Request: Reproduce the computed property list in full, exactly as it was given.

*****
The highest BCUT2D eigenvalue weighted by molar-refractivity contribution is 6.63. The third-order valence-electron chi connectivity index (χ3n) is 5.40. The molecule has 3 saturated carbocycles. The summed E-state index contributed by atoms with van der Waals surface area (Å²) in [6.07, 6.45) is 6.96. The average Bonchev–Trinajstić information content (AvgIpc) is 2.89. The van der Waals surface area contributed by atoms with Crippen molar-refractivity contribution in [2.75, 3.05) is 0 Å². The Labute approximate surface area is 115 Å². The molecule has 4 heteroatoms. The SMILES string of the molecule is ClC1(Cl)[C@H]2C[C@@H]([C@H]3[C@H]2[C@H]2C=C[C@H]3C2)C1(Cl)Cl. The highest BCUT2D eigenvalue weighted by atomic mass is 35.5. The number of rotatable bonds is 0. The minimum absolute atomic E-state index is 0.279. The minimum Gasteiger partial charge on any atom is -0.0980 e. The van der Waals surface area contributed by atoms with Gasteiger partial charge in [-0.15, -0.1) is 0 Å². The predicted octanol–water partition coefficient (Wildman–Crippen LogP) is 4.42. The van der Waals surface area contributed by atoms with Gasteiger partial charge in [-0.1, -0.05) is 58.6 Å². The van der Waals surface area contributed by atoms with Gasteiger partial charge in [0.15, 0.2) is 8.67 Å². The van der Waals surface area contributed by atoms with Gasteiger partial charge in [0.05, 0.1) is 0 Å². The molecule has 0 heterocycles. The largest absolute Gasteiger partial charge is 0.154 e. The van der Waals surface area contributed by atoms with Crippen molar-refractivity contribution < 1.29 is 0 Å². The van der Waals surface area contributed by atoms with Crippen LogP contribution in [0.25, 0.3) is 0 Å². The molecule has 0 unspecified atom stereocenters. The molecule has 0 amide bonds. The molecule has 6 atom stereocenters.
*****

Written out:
The highest BCUT2D eigenvalue weighted by molar-refractivity contribution is 6.63. The third-order valence-electron chi connectivity index (χ3n) is 5.40. The molecule has 3 saturated carbocycles. The summed E-state index contributed by atoms with van der Waals surface area (Å²) in [6.07, 6.45) is 6.96. The average Bonchev–Trinajstić information content (AvgIpc) is 2.89. The van der Waals surface area contributed by atoms with Crippen molar-refractivity contribution in [2.75, 3.05) is 0 Å². The Labute approximate surface area is 115 Å². The molecule has 4 heteroatoms. The SMILES string of the molecule is ClC1(Cl)[C@H]2C[C@@H]([C@H]3[C@H]2[C@H]2C=C[C@H]3C2)C1(Cl)Cl. The highest BCUT2D eigenvalue weighted by atomic mass is 35.5. The number of rotatable bonds is 0. The minimum absolute atomic E-state index is 0.279. The minimum Gasteiger partial charge on any atom is -0.0980 e. The van der Waals surface area contributed by atoms with Gasteiger partial charge in [-0.15, -0.1) is 0 Å². The predicted octanol–water partition coefficient (Wildman–Crippen LogP) is 4.42. The van der Waals surface area contributed by atoms with Gasteiger partial charge in [-0.1, -0.05) is 58.6 Å². The van der Waals surface area contributed by atoms with Gasteiger partial charge in [0.15, 0.2) is 8.67 Å². The van der Waals surface area contributed by atoms with Gasteiger partial charge in [0.05, 0.1) is 0 Å². The molecule has 0 heterocycles. The largest absolute Gasteiger partial charge is 0.154 e. The van der Waals surface area contributed by atoms with Crippen molar-refractivity contribution < 1.29 is 0 Å². The van der Waals surface area contributed by atoms with Crippen LogP contribution in [0.25, 0.3) is 0 Å². The molecule has 0 unspecified atom stereocenters. The molecule has 0 amide bonds. The molecule has 6 atom stereocenters.